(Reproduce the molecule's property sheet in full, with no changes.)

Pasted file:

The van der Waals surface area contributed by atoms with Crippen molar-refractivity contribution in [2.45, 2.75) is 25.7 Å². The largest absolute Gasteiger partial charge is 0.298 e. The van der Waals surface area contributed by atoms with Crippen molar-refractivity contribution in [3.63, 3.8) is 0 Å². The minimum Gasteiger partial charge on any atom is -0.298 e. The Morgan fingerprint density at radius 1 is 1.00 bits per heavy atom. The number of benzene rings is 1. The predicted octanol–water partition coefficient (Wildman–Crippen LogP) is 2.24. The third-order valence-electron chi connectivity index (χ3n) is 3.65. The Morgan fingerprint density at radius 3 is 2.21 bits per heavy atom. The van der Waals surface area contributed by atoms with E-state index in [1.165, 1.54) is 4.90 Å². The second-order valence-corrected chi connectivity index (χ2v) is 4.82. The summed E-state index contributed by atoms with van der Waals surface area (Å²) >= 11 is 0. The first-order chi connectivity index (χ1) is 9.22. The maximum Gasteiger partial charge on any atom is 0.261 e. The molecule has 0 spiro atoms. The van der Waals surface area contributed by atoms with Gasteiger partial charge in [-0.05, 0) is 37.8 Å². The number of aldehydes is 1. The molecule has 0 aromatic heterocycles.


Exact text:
The van der Waals surface area contributed by atoms with Crippen molar-refractivity contribution in [2.45, 2.75) is 25.7 Å². The largest absolute Gasteiger partial charge is 0.298 e. The van der Waals surface area contributed by atoms with Crippen molar-refractivity contribution in [3.63, 3.8) is 0 Å². The minimum Gasteiger partial charge on any atom is -0.298 e. The Morgan fingerprint density at radius 1 is 1.00 bits per heavy atom. The number of benzene rings is 1. The predicted octanol–water partition coefficient (Wildman–Crippen LogP) is 2.24. The third-order valence-electron chi connectivity index (χ3n) is 3.65. The Morgan fingerprint density at radius 3 is 2.21 bits per heavy atom. The van der Waals surface area contributed by atoms with E-state index in [1.165, 1.54) is 4.90 Å². The second-order valence-corrected chi connectivity index (χ2v) is 4.82. The summed E-state index contributed by atoms with van der Waals surface area (Å²) >= 11 is 0. The first-order chi connectivity index (χ1) is 9.22. The maximum Gasteiger partial charge on any atom is 0.261 e. The molecule has 0 spiro atoms. The van der Waals surface area contributed by atoms with Gasteiger partial charge in [-0.05, 0) is 37.8 Å². The number of aldehydes is 1. The molecule has 0 aromatic heterocycles.